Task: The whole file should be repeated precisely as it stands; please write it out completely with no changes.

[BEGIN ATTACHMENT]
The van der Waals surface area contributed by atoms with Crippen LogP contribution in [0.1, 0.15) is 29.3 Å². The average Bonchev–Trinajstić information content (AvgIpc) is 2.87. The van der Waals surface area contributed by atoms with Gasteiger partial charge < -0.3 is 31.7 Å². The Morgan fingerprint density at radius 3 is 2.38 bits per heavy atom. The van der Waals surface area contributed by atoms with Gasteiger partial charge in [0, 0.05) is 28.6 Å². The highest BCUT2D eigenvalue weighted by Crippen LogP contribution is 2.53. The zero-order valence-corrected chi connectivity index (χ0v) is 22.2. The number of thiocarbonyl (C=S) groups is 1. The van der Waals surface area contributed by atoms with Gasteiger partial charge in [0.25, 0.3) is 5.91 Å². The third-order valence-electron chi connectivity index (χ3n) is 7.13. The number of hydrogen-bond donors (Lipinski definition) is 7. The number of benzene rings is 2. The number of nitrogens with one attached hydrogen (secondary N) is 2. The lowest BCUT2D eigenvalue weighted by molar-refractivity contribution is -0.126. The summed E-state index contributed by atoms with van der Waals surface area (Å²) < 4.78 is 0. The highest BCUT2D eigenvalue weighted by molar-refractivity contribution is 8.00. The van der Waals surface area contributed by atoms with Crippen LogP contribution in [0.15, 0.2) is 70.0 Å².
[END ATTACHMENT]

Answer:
The van der Waals surface area contributed by atoms with Crippen LogP contribution in [0.1, 0.15) is 29.3 Å². The average Bonchev–Trinajstić information content (AvgIpc) is 2.87. The van der Waals surface area contributed by atoms with Gasteiger partial charge < -0.3 is 31.7 Å². The Morgan fingerprint density at radius 3 is 2.38 bits per heavy atom. The van der Waals surface area contributed by atoms with Gasteiger partial charge in [0, 0.05) is 28.6 Å². The highest BCUT2D eigenvalue weighted by Crippen LogP contribution is 2.53. The zero-order valence-corrected chi connectivity index (χ0v) is 22.2. The number of thiocarbonyl (C=S) groups is 1. The van der Waals surface area contributed by atoms with Gasteiger partial charge in [0.25, 0.3) is 5.91 Å². The third-order valence-electron chi connectivity index (χ3n) is 7.13. The number of hydrogen-bond donors (Lipinski definition) is 7. The number of benzene rings is 2. The number of nitrogens with one attached hydrogen (secondary N) is 2. The lowest BCUT2D eigenvalue weighted by molar-refractivity contribution is -0.126. The summed E-state index contributed by atoms with van der Waals surface area (Å²) < 4.78 is 0. The highest BCUT2D eigenvalue weighted by molar-refractivity contribution is 8.00. The van der Waals surface area contributed by atoms with Crippen LogP contribution in [0.15, 0.2) is 70.0 Å².